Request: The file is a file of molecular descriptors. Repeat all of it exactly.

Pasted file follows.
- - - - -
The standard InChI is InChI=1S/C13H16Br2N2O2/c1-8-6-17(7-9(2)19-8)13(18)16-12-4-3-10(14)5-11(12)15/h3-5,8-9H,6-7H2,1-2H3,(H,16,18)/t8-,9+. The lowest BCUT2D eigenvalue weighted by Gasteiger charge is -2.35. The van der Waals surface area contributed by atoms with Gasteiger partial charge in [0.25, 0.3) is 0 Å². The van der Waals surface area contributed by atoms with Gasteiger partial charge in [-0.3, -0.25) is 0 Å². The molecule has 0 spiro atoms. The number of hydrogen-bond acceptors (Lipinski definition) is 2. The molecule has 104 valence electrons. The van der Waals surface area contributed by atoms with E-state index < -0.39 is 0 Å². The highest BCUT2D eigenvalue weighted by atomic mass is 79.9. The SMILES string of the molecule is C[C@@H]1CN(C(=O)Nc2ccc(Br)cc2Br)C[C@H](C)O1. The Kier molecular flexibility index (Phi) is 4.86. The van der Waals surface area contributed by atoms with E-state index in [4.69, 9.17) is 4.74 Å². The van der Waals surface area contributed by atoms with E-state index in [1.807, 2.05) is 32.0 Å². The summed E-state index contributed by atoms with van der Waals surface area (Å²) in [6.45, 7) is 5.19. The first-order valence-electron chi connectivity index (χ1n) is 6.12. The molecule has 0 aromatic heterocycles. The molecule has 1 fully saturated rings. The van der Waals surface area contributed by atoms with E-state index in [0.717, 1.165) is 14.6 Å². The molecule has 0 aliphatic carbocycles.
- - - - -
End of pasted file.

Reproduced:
The standard InChI is InChI=1S/C13H16Br2N2O2/c1-8-6-17(7-9(2)19-8)13(18)16-12-4-3-10(14)5-11(12)15/h3-5,8-9H,6-7H2,1-2H3,(H,16,18)/t8-,9+. The lowest BCUT2D eigenvalue weighted by Gasteiger charge is -2.35. The van der Waals surface area contributed by atoms with Gasteiger partial charge in [0.25, 0.3) is 0 Å². The van der Waals surface area contributed by atoms with Gasteiger partial charge in [-0.3, -0.25) is 0 Å². The molecule has 0 spiro atoms. The number of hydrogen-bond acceptors (Lipinski definition) is 2. The molecule has 104 valence electrons. The van der Waals surface area contributed by atoms with E-state index < -0.39 is 0 Å². The highest BCUT2D eigenvalue weighted by atomic mass is 79.9. The SMILES string of the molecule is C[C@@H]1CN(C(=O)Nc2ccc(Br)cc2Br)C[C@H](C)O1. The Kier molecular flexibility index (Phi) is 4.86. The van der Waals surface area contributed by atoms with E-state index in [4.69, 9.17) is 4.74 Å². The van der Waals surface area contributed by atoms with E-state index in [1.807, 2.05) is 32.0 Å². The summed E-state index contributed by atoms with van der Waals surface area (Å²) in [6.45, 7) is 5.19. The first-order valence-electron chi connectivity index (χ1n) is 6.12. The molecule has 0 aromatic heterocycles. The molecule has 1 fully saturated rings. The van der Waals surface area contributed by atoms with E-state index in [0.717, 1.165) is 14.6 Å². The molecule has 0 aliphatic carbocycles.